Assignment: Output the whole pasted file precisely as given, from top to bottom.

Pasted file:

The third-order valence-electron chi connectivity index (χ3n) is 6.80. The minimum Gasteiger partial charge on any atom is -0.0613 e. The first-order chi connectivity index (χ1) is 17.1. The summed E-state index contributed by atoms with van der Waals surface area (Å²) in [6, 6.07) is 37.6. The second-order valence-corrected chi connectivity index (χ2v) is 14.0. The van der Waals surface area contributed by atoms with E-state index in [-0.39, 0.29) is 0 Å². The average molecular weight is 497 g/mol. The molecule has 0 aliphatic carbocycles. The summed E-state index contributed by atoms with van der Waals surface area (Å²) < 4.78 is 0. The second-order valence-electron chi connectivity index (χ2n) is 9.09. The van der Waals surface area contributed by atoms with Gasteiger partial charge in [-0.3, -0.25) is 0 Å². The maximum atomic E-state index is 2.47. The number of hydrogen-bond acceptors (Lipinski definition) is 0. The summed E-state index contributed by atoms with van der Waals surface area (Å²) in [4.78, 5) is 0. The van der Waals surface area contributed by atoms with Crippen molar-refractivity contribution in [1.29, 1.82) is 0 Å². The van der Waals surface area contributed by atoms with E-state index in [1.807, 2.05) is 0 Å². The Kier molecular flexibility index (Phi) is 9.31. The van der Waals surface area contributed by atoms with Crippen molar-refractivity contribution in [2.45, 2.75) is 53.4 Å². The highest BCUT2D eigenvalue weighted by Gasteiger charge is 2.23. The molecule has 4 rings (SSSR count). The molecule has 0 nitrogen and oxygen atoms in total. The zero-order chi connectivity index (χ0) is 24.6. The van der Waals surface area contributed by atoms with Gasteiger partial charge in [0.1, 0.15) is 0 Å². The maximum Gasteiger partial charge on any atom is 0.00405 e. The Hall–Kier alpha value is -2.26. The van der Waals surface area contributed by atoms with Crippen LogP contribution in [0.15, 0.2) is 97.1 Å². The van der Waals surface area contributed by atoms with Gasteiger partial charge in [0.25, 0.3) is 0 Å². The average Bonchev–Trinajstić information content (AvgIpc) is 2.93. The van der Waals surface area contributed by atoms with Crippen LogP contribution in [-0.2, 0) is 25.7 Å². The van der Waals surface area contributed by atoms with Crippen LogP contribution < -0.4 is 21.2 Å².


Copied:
The third-order valence-electron chi connectivity index (χ3n) is 6.80. The minimum Gasteiger partial charge on any atom is -0.0613 e. The first-order chi connectivity index (χ1) is 17.1. The summed E-state index contributed by atoms with van der Waals surface area (Å²) in [6, 6.07) is 37.6. The second-order valence-corrected chi connectivity index (χ2v) is 14.0. The van der Waals surface area contributed by atoms with E-state index in [-0.39, 0.29) is 0 Å². The average molecular weight is 497 g/mol. The molecule has 0 aliphatic carbocycles. The summed E-state index contributed by atoms with van der Waals surface area (Å²) < 4.78 is 0. The second-order valence-electron chi connectivity index (χ2n) is 9.09. The van der Waals surface area contributed by atoms with Gasteiger partial charge in [-0.3, -0.25) is 0 Å². The maximum atomic E-state index is 2.47. The number of hydrogen-bond acceptors (Lipinski definition) is 0. The summed E-state index contributed by atoms with van der Waals surface area (Å²) in [4.78, 5) is 0. The van der Waals surface area contributed by atoms with Crippen molar-refractivity contribution in [1.29, 1.82) is 0 Å². The van der Waals surface area contributed by atoms with E-state index in [1.807, 2.05) is 0 Å². The Kier molecular flexibility index (Phi) is 9.31. The van der Waals surface area contributed by atoms with Crippen molar-refractivity contribution in [2.45, 2.75) is 53.4 Å². The highest BCUT2D eigenvalue weighted by Gasteiger charge is 2.23. The molecule has 4 rings (SSSR count). The molecule has 0 nitrogen and oxygen atoms in total. The zero-order chi connectivity index (χ0) is 24.6. The van der Waals surface area contributed by atoms with Gasteiger partial charge in [0.1, 0.15) is 0 Å². The maximum Gasteiger partial charge on any atom is 0.00405 e. The Hall–Kier alpha value is -2.26. The van der Waals surface area contributed by atoms with Crippen LogP contribution in [0.15, 0.2) is 97.1 Å². The van der Waals surface area contributed by atoms with Gasteiger partial charge in [0.25, 0.3) is 0 Å². The average Bonchev–Trinajstić information content (AvgIpc) is 2.93. The van der Waals surface area contributed by atoms with Crippen LogP contribution in [-0.2, 0) is 25.7 Å². The van der Waals surface area contributed by atoms with Crippen LogP contribution < -0.4 is 21.2 Å².